By any other name (‘Birds and the Bees’, ‘Family Life’, ‘Personal Hygiene’), sex education has been part of provincial school curricula in Canada since the early 20th century, taught ostensibly for the public good, in spite of historical opposition from various quarters for various reasons.
The dynamics of ‘sex ed’ can be depicted in the following way:
And how very controversial this area of education continues to be. The arrows with the broken lines reflect the extremely uneasy, often dichotomous juxtaposition in which science and morality (public and private) co-exist. Such polarity does tend to obscure the realities of the 21st century, however.
Perhaps the most telling reality of the current century is the ease of access to information and social media. We don’t go looking for information; rather, it encroaches upon us, as a fact of life. It is doubtless ironic that public authorities spend a lot of time and taxpayers’ dollars trying to protect our privacy in the ‘public interest’. When it comes to sex education, though, governments rarely are resolved about what to do, wary of public opinion and the ballot box.
Premier Wynne’s Ontario may be the exception. In 2015, she rolled out a revamped curriculum (after extensive consultation from experts, religious groups, and parents’ organizations) that clearly has attempted to respond to current social conditions and practices. A centrepiece is social media awareness and the risks that come with it (‘sexting’, abuse of personal photos/information, cyberbullying, and other forms of exploitation). Not surprisingly, this topic is linked to the long time, often troublesome area of ‘consent’ (just read recent accounts in our law courts).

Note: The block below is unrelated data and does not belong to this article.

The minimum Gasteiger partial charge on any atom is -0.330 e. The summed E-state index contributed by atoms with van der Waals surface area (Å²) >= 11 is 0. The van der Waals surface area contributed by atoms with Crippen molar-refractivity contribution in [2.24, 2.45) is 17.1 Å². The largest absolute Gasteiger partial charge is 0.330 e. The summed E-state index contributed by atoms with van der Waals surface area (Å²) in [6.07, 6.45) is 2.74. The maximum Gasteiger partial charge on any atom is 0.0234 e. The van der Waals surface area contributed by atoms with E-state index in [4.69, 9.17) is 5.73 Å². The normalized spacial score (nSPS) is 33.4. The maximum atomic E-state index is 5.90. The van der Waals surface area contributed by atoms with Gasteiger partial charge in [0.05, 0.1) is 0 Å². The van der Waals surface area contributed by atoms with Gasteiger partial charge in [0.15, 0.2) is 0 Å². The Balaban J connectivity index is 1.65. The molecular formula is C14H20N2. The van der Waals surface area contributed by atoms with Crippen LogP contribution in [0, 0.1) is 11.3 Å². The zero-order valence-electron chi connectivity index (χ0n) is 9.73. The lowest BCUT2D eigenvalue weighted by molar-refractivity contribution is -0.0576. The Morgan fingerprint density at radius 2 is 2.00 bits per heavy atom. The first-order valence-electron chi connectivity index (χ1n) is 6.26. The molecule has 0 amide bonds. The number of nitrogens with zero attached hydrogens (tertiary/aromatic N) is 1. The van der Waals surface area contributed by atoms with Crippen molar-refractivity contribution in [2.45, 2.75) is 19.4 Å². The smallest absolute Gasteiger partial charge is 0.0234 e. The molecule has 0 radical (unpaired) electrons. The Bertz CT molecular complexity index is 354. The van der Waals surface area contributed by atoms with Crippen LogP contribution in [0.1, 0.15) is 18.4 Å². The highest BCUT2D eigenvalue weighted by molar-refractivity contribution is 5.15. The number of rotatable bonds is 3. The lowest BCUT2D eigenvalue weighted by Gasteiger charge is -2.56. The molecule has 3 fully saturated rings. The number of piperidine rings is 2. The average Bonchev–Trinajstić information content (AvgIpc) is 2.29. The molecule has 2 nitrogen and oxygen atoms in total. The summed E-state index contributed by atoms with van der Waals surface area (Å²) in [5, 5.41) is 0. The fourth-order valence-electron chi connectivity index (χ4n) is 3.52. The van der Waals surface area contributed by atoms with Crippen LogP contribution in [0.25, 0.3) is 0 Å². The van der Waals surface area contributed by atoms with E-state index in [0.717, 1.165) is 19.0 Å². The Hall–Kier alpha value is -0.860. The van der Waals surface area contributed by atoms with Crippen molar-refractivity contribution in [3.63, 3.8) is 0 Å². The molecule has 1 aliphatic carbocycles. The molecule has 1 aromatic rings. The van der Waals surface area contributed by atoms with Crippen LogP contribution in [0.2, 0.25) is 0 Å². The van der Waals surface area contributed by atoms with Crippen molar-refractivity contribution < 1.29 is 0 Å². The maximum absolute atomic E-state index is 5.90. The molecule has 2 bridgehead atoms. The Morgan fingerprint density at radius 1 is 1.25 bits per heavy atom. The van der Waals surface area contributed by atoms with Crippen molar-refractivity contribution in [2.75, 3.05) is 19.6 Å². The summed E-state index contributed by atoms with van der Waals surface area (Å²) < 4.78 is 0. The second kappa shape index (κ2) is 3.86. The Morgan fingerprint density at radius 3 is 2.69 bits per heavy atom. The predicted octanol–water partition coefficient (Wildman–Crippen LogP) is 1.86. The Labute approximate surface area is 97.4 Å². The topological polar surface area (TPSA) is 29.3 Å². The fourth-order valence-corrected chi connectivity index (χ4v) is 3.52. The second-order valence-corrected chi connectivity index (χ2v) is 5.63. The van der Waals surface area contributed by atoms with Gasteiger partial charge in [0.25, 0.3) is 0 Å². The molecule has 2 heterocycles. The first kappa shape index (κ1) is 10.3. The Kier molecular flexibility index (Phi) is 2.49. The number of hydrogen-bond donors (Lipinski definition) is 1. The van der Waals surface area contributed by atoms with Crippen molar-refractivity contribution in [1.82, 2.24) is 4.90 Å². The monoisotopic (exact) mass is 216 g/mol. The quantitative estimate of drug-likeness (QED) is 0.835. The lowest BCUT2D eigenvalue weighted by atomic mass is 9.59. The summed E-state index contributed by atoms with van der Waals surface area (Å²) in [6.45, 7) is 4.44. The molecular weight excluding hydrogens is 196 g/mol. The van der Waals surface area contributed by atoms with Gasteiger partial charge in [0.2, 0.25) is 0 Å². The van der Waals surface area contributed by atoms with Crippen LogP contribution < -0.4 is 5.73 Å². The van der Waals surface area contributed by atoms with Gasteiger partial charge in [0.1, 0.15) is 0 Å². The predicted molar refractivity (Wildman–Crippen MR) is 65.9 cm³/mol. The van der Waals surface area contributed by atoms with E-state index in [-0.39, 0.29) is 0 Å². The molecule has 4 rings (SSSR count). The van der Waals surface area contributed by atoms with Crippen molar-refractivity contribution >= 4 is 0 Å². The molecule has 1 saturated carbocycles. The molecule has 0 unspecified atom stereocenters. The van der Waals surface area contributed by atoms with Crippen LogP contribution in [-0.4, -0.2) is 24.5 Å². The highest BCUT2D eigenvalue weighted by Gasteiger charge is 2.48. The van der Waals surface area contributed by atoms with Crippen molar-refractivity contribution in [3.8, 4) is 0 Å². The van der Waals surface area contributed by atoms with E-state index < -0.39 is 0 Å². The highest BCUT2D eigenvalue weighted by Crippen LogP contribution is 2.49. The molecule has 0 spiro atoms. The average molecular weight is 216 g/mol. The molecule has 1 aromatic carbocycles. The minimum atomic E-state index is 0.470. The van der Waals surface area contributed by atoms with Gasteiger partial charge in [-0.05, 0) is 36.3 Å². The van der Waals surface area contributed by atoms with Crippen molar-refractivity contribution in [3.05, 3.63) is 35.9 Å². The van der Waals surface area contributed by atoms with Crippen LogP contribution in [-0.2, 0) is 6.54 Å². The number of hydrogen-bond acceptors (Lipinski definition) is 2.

If the curriculum were limited to the above, would that be tolerable to most (parents)? Maybe, but by Grade 8, students are told about the existence of 6 gender groups in our society *, for example. In secondary school, the focus is on the qualities of ‘healthy relationships’, emotional and mental health, and refinement of what constitutes ‘consent’ to sexual intimacy. Teachers are instructed what to teach, with discretion as to how to teach the curriculum. Adequately trained? Some say no.
Parents, especially from certain cultural or religious backgrounds, reject such an approach **. Teaching about sex is their private, exclusive preserve, they claim, a matter of private versus ‘public interest’. Are they up to the task, and being responsible and effective by maintaining such a position? Data to answer this basic question essentially does not exist, because these are ‘family matters’.
What do YOU think? What works? for YOU, and for your children?
( * male, female, two-spirited, transgender, transsexual, intersex. ** In Ontario, parents are entitled to have their children opt out of sex education.)
(Robert MacFarlane is a graduate of Princeton University, and has tutored in English for Book Smart Tutors for several years. He has conducted seminars on Ontario’s sex education curriculum.)